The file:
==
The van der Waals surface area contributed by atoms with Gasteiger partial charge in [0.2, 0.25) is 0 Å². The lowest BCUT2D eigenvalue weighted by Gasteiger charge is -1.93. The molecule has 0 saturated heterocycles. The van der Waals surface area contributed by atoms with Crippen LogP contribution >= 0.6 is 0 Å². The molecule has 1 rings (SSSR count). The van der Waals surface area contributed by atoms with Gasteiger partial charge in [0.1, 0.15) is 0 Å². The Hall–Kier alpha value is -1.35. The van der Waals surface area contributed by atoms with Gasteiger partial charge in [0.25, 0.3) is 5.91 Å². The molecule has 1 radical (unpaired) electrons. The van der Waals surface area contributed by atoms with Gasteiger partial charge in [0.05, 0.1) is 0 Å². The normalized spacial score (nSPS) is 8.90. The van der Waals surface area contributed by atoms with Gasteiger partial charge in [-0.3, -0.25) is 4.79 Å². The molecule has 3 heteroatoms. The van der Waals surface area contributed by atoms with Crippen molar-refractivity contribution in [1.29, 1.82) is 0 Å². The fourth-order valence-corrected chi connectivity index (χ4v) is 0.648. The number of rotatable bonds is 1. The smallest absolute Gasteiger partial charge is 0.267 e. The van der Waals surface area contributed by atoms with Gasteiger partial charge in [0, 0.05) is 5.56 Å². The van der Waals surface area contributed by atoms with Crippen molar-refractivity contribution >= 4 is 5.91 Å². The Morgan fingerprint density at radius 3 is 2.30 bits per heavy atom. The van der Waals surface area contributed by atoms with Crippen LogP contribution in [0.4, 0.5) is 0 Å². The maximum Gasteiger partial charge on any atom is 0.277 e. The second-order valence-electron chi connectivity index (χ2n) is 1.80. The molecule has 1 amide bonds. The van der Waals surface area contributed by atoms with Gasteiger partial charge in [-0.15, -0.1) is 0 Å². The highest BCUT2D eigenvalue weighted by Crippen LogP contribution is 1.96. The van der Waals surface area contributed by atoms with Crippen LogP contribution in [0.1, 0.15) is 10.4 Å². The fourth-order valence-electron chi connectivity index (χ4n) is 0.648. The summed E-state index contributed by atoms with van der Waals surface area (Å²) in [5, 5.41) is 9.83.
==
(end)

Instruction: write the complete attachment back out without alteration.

The van der Waals surface area contributed by atoms with Gasteiger partial charge in [0.2, 0.25) is 0 Å². The lowest BCUT2D eigenvalue weighted by Gasteiger charge is -1.93. The molecule has 0 saturated heterocycles. The van der Waals surface area contributed by atoms with Crippen LogP contribution >= 0.6 is 0 Å². The molecule has 1 rings (SSSR count). The van der Waals surface area contributed by atoms with Gasteiger partial charge in [0.1, 0.15) is 0 Å². The Hall–Kier alpha value is -1.35. The van der Waals surface area contributed by atoms with Gasteiger partial charge in [0.25, 0.3) is 5.91 Å². The molecule has 1 radical (unpaired) electrons. The van der Waals surface area contributed by atoms with Gasteiger partial charge in [0.05, 0.1) is 0 Å². The normalized spacial score (nSPS) is 8.90. The van der Waals surface area contributed by atoms with Gasteiger partial charge in [-0.3, -0.25) is 4.79 Å². The molecule has 3 heteroatoms. The van der Waals surface area contributed by atoms with Crippen molar-refractivity contribution in [1.29, 1.82) is 0 Å². The fourth-order valence-corrected chi connectivity index (χ4v) is 0.648. The number of rotatable bonds is 1. The smallest absolute Gasteiger partial charge is 0.267 e. The van der Waals surface area contributed by atoms with Gasteiger partial charge in [0, 0.05) is 5.56 Å². The van der Waals surface area contributed by atoms with Crippen molar-refractivity contribution >= 4 is 5.91 Å². The Morgan fingerprint density at radius 3 is 2.30 bits per heavy atom. The van der Waals surface area contributed by atoms with Crippen LogP contribution in [0.4, 0.5) is 0 Å². The maximum Gasteiger partial charge on any atom is 0.277 e. The second-order valence-electron chi connectivity index (χ2n) is 1.80. The molecule has 1 amide bonds. The van der Waals surface area contributed by atoms with Gasteiger partial charge in [-0.15, -0.1) is 0 Å². The highest BCUT2D eigenvalue weighted by Crippen LogP contribution is 1.96. The van der Waals surface area contributed by atoms with Crippen LogP contribution in [0.1, 0.15) is 10.4 Å². The fourth-order valence-electron chi connectivity index (χ4n) is 0.648. The summed E-state index contributed by atoms with van der Waals surface area (Å²) in [5, 5.41) is 9.83.